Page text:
The challenge for the researchers was to use a stable ceramic emulsion that did not collapse during or after printing. The resulting structure is similar to those found in nature, such as the form of bones, writes the Federal Institute of Technology (ETH) in a statement.
Doctoral student Carla Minas used an emulsion consisting of an aqueous solution, ceramic particles and other substances. The emulsion contains oil droplets, on whose surface the ceramic particles are placed. This stabilises the droplets, preventing them from fusing with neighbouring droplets. The particle size determines the subsequent pore volume. After the material is printed, the structure is dried, causing the oil to evaporate. The result is a ceramic component that is 95 per cent pores yet extremely robust. The component features all the properties essential for lightweight construction materials. Its high porosity at different length scales also makes it well suited to other applications including in the chemicals industry, biomedicine or energy sector.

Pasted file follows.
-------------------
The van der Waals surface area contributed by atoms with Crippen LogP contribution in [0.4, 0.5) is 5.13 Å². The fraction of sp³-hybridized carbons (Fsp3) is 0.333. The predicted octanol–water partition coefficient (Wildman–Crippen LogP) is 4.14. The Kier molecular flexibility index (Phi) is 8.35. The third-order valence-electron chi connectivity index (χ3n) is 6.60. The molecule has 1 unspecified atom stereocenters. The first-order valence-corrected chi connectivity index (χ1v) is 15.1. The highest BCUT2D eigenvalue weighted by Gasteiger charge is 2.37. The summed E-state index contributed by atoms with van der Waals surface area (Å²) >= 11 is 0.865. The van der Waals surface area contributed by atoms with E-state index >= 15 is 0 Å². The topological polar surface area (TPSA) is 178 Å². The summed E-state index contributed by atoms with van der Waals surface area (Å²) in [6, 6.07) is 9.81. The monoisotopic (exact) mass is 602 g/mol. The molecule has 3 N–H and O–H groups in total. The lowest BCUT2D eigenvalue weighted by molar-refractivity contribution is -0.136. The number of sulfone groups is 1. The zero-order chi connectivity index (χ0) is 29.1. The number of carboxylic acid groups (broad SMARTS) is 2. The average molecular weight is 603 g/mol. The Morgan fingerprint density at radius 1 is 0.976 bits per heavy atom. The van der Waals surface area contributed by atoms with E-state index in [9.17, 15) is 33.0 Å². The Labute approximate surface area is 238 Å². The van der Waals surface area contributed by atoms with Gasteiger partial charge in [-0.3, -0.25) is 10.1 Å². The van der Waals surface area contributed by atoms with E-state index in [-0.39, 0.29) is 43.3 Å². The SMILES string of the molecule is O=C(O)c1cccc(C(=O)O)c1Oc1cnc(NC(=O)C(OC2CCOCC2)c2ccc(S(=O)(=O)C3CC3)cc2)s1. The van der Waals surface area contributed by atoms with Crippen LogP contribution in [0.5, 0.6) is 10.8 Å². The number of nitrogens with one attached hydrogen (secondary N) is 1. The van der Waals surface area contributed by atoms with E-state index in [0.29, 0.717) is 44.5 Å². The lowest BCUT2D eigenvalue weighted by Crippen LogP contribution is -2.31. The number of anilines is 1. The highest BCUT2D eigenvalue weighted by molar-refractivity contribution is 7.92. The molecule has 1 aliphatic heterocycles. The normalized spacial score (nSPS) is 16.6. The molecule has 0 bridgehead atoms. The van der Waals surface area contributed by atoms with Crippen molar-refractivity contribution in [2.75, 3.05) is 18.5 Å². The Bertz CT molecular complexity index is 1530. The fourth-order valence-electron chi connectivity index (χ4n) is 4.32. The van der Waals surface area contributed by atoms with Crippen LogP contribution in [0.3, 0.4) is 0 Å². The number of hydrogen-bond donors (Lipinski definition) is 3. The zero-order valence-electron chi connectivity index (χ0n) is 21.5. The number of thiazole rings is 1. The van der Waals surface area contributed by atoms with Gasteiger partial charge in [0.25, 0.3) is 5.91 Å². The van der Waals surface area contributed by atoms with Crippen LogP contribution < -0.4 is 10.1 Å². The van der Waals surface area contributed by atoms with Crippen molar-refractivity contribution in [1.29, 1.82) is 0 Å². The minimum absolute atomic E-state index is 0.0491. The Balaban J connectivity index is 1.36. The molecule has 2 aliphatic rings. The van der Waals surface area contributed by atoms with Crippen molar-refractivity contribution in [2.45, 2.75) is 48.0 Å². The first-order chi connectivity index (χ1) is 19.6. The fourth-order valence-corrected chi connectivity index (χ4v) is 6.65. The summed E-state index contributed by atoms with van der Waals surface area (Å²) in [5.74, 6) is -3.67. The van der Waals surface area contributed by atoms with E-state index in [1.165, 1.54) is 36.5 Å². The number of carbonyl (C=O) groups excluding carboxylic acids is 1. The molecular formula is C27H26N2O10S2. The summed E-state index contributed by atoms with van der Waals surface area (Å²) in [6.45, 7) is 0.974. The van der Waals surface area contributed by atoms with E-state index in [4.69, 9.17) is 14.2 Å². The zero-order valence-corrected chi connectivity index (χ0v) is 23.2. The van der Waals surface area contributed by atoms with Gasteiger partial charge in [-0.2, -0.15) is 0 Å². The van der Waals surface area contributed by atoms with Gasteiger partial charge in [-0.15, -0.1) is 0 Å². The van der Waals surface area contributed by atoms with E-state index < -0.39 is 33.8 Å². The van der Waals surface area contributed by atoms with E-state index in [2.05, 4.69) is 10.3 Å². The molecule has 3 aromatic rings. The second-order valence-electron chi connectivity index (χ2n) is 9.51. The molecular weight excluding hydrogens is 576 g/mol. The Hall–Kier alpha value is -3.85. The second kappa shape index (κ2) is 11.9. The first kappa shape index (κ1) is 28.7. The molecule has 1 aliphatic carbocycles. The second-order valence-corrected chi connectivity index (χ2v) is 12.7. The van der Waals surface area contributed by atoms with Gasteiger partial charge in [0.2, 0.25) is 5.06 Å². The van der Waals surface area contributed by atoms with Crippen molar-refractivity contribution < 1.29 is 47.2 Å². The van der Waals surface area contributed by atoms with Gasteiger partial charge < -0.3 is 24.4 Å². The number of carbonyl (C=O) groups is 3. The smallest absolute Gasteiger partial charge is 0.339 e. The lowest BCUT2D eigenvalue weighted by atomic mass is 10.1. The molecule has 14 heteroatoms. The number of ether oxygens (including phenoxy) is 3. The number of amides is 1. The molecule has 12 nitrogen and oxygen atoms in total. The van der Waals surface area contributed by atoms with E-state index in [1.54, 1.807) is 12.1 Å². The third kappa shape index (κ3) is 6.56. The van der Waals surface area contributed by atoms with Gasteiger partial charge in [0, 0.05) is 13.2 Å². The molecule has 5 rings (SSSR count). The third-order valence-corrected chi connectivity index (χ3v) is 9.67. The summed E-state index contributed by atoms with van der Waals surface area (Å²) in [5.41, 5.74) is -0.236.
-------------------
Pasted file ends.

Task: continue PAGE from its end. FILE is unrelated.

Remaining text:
Researchers at the IBM Research Center in Rüschlikon in the canton of Zurich are currently carrying out research into residual heat, which requires materials that can absorb water efficiently and release heat in the process. The ETH development is especially well suited to such an application as the components can be printed in whatever shape required thanks to the 3D printing process.